"YOU DREAM IT, I BUILD IT"
In making your custom made guitar, I strive to build you a breath-taking instrument. That being said, it is important to note that different woods will give your instrument a variety of qualities. Browse through these commonly requested woods and send me your questions and concerns via the comment box at the bottom. Woods selection may vary based on availability.
Maple is the most common wood used on guitar necks. Since it is a hard wood, it makes for a reliably solid and stable neck. Maple is less affected by climate change thanks to it's firm composure, and it resists string tension well. Maple typically provides a brighter, more defined sound.
Mahogany is another commonly used wood. Unlike maple, mahogany is softer. This means that things like string tension and climate will have a different reaction on mahogany than they would on maple. Naturally, since mahogany is softer than maple, you may have to adjust the truss rod more frequently. A string breaking will have a more drastic result than on maple. On the good side, a softer neck provides for easier maneuverability with bends and whammy bar work. Mahogany tends to have a warmer sound than maple.
Upon request and availability, we also build necks with exotic woods such as cocobolo, padauk, wenge, zebra wood, snakewood, and more. Some of our popular custom guitars include bloodwood and ebony laminates, mahogany and maple laminates, and more.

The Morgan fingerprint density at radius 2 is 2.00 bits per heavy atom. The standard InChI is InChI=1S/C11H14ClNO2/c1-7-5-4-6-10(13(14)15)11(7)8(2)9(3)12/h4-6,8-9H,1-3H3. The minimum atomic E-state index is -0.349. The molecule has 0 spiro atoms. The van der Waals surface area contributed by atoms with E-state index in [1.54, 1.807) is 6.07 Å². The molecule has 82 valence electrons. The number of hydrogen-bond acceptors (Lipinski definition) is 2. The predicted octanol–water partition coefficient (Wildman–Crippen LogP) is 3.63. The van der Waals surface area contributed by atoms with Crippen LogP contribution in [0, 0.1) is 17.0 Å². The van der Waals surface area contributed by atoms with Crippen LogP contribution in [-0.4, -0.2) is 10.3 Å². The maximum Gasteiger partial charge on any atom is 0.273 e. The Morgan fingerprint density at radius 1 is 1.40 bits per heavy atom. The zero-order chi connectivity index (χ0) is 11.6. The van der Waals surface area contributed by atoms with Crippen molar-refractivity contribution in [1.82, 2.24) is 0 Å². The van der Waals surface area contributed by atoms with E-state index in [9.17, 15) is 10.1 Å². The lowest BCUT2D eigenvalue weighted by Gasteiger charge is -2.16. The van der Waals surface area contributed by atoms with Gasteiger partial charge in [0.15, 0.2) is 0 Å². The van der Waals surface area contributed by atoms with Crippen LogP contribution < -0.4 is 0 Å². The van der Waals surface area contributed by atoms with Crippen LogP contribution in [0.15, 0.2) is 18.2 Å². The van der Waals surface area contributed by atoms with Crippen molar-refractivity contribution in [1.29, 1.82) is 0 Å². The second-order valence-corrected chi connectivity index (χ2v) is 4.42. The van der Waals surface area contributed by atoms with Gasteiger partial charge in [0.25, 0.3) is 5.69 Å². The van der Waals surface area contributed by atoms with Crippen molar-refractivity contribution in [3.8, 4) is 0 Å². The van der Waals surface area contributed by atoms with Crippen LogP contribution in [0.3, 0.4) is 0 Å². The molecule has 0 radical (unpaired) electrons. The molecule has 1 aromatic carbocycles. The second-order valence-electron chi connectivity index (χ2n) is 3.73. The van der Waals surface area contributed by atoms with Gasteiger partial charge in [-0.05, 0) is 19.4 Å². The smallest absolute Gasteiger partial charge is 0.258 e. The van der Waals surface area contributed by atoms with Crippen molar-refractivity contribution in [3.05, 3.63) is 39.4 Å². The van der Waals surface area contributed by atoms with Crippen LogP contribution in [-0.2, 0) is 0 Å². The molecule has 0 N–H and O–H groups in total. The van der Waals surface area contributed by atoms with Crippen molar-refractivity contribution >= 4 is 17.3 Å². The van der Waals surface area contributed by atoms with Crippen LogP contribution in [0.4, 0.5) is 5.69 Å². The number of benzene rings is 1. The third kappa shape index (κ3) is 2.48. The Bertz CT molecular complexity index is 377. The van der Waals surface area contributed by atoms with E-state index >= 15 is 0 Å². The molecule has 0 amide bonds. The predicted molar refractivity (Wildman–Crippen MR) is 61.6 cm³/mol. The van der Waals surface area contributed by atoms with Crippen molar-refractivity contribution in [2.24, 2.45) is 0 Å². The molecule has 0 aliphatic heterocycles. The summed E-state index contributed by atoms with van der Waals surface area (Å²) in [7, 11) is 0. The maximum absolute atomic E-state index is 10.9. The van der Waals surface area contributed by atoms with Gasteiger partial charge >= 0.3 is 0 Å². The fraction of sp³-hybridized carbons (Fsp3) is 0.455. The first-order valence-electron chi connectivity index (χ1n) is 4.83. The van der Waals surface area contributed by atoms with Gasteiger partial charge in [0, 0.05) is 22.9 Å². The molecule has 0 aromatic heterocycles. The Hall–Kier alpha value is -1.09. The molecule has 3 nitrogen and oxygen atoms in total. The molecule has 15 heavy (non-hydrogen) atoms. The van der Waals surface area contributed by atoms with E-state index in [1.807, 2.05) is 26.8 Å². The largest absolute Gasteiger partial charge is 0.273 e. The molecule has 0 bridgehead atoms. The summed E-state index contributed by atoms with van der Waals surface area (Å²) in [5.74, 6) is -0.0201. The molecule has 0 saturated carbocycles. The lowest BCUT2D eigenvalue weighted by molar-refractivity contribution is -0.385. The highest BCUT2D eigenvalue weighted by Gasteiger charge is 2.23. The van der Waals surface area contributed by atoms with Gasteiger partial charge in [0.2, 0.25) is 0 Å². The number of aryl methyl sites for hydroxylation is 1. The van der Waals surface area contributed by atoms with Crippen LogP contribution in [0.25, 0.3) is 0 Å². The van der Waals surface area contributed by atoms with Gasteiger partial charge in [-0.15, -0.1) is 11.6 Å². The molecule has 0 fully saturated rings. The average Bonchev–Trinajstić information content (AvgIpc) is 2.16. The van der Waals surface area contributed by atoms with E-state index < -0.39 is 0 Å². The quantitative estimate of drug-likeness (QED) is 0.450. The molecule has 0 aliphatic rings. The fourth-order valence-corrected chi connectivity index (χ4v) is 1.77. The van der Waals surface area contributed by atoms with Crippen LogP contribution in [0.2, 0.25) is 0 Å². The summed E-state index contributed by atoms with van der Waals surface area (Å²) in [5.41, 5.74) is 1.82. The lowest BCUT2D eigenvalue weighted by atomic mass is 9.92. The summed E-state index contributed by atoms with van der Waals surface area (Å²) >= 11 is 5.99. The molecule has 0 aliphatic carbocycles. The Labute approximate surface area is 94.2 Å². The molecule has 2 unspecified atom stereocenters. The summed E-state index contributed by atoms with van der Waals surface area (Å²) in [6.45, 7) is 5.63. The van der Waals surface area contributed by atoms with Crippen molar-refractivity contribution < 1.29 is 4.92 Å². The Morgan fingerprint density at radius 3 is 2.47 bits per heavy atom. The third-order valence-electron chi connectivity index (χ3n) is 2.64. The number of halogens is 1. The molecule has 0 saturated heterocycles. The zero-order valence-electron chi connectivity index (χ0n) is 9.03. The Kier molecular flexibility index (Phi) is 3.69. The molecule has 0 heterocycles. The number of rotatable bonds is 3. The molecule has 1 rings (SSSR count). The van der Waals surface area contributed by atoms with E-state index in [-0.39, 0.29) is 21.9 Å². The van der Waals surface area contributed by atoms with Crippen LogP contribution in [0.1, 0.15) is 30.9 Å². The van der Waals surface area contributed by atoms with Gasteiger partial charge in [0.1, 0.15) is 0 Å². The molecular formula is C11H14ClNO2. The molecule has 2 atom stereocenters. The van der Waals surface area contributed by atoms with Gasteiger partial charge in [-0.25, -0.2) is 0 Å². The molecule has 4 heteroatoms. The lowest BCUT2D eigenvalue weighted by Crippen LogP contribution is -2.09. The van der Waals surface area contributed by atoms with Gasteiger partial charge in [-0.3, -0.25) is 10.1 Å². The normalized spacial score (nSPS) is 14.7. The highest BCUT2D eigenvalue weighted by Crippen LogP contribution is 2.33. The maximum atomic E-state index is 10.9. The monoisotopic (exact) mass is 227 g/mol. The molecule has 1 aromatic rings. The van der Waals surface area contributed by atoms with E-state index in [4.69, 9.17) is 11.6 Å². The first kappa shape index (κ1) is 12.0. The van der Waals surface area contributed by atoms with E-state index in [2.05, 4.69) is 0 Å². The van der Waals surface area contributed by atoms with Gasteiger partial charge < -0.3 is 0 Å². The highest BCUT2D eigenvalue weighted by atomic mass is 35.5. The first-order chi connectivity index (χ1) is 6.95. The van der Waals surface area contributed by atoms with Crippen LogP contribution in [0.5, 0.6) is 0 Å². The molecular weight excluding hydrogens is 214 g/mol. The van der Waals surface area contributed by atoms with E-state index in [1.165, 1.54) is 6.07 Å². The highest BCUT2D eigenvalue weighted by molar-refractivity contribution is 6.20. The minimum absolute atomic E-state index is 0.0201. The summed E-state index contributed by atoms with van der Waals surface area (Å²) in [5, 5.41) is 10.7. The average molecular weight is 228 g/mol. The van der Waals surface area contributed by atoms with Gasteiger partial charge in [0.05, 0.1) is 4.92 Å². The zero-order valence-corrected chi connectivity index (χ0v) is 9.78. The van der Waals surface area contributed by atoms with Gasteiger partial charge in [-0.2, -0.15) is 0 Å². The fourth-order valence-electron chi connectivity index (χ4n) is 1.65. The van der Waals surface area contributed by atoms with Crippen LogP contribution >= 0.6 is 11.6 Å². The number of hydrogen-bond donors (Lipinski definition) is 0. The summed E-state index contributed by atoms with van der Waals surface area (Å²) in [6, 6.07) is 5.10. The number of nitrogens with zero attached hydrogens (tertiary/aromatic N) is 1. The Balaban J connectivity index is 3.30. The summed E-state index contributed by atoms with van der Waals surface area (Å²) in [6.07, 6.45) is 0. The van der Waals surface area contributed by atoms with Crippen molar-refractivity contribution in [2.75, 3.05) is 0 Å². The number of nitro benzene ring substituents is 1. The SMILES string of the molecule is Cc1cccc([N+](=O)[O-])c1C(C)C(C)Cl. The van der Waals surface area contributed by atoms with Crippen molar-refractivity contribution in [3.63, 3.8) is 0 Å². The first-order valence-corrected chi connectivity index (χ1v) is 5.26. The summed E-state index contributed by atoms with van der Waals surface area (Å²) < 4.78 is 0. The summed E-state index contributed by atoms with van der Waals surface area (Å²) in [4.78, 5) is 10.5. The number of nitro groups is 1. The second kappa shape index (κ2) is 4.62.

Just as the neck of the wood matters on your instrument, you may want to check out the different fretboard woods
As mentioned above, maple's hard and solid make up also makes it very useful for the fingerboard of the neck. You may recall seeing maple fingerboard on fender guitars. Because of its brighter, more defined sound, players usually add a maple fretboard to a warm sounding guitar for balance. Maple requires a finish, and it usually tends to feel more sticky than other woods. However, to diminish this, at Barajas Guitars, we give maples fingerboards a matte finish, which feels more natural.
Players who are looking for an even brighter, crisper attack than that of maple tend to pick Ebony. Naturally, ebony has tight grains and oily pores. This means that it does not require a finish. In addition to its bright sound, it is also very smooth. Ebony is the darker of the commonly used woods so it blends well with a black instruments.
Rosewood is the most commonly used and requested wood for the fretboard. Unlike maple or ebony, rosewood is sought after for its warmer sound. Because it is an oily wood, like ebony, it does not require a finish. Many players combine the rich, fuller sound of a rosewood fretboard, with a brighter sounding guitar to provide a perfect balance.
Upon request and availability, we also combine exotic woods for a different feel or sound of the fretboard. Some of our favorites include ciricote, and bocote. For more information or inquiries, contact us below.